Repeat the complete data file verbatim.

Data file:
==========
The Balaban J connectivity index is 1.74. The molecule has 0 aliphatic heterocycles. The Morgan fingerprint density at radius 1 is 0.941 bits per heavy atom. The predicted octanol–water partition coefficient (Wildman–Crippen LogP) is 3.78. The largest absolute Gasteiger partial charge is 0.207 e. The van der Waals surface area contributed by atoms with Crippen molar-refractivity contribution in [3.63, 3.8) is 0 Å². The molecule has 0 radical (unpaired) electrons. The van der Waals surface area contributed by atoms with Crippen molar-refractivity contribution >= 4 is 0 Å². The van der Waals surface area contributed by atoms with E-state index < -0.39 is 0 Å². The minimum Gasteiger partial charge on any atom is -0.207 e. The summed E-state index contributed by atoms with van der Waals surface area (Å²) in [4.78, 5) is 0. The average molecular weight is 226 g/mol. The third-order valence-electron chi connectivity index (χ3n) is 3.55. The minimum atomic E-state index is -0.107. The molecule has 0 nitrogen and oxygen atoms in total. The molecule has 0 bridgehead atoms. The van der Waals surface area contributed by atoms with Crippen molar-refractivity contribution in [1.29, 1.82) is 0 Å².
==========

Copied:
The Balaban J connectivity index is 1.74. The molecule has 0 aliphatic heterocycles. The Morgan fingerprint density at radius 1 is 0.941 bits per heavy atom. The predicted octanol–water partition coefficient (Wildman–Crippen LogP) is 3.78. The largest absolute Gasteiger partial charge is 0.207 e. The van der Waals surface area contributed by atoms with Crippen molar-refractivity contribution in [3.63, 3.8) is 0 Å². The molecule has 0 radical (unpaired) electrons. The van der Waals surface area contributed by atoms with Crippen molar-refractivity contribution >= 4 is 0 Å². The van der Waals surface area contributed by atoms with E-state index < -0.39 is 0 Å². The minimum Gasteiger partial charge on any atom is -0.207 e. The summed E-state index contributed by atoms with van der Waals surface area (Å²) in [4.78, 5) is 0. The average molecular weight is 226 g/mol. The third-order valence-electron chi connectivity index (χ3n) is 3.55. The minimum atomic E-state index is -0.107. The molecule has 0 nitrogen and oxygen atoms in total. The molecule has 0 bridgehead atoms. The van der Waals surface area contributed by atoms with Crippen molar-refractivity contribution in [1.29, 1.82) is 0 Å².